Sorolla's Recently Re-discovered Painting Leads Sotheby's 19th Century European Paintings Sale
Date: 11 Jun 2009 | | Views: 3091
LONDON - Sotheby's sale of 19th Century European Paintings at Sotheby’s in London (featuring German, Austrian and Central European Paintings, The Orientalist Sale, Spanish Paintings and The Scandinavian Sale) realised a strong total of Ł8,382,550 / ˆ9,688,559 against a pre-sale estimate of Ł6,480,000-9,572,000. The sale was 75% sold-by-lot and 89% sold-by-value.
Highlights of the sale were:
The German, Austrian and Central European Paintings, which performed exceptionally well, realising a combined total of Ł2.8 million, well in excess of the group’s pre-sale high estimate. The 45 lots were 87% sold-by-lot and 97% sold-by-value and Albin Egger-Lienz’s rare and important re-discovered Die Lebensalter (The Ages of Life) was the top lot of the group when it was sold to an Austrian private collector for Ł361,250.
Joaquin Sorolla’s recently re-discovered Nina Entrando en el Bano (The Bathing Hour) spearheaded the Spanish works on offer and was also the top-selling lot of the day; it sold to a US private collector for Ł1,665,250, one of the highest prices achieved for a work by the Spanish artist at auction in recent years.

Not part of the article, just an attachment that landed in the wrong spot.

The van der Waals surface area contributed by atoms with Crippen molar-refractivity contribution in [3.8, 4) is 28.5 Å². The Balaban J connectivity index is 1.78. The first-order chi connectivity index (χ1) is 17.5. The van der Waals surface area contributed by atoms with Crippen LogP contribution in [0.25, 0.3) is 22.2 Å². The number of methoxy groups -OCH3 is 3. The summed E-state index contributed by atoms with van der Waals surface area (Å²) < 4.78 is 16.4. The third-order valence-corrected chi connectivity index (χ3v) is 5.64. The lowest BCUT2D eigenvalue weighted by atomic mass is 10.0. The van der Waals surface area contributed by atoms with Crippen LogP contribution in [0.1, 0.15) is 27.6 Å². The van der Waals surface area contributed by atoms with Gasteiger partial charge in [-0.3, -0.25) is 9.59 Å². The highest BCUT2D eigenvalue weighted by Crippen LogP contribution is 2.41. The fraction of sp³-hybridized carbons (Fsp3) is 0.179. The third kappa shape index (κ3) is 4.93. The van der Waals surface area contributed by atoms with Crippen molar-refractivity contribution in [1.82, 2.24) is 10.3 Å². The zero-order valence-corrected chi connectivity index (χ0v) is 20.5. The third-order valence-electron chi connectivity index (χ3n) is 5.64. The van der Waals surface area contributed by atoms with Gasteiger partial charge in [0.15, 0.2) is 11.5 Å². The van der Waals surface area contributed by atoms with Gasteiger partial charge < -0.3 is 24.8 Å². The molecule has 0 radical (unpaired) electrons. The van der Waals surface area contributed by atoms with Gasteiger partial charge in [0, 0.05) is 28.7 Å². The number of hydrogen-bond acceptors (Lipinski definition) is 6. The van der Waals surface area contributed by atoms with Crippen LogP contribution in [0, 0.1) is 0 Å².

A group of five works by the Danish artist Vilhelm Hammershři was the undoubted highlight of the Scandinavian offerings and it brought a collective total of Ł297,650, a figure comfortably over the pre-sale low estimate for the group of Ł245,000. The Scandinavian section of the sale totalled Ł1,093,850 and was 83% sold-by-lot and 94% sold-by-value.
Adrian Biddell, Head of 19th Century European Pictures at Sotheby’s London, and Claude Piening, Senior Director in 19th Century European Pictures at Sotheby’s, commented after the sale: “We were delighted that we were able to source some first-class property for this sale by leading names in the various regional European markets and that a large proportion of the sale was from private collections. What we saw today is that the desire for exceptional art remains as strong as ever. Competition for works of all levels and from all schools was extremely healthy, resulting in a very solid sold-by-lot rate of 75% - one of our highest sold-by-lot rates for many years. Dealers as well as private collectors were out in force today and were keen to secure the rare opportunities on offer, attracted by the strength of the Euro. These results give us many positive messages on all levels, and they once again re-affirm our belief that focusing on local markets across Europe and selling internationally is a proven and successful strategy.”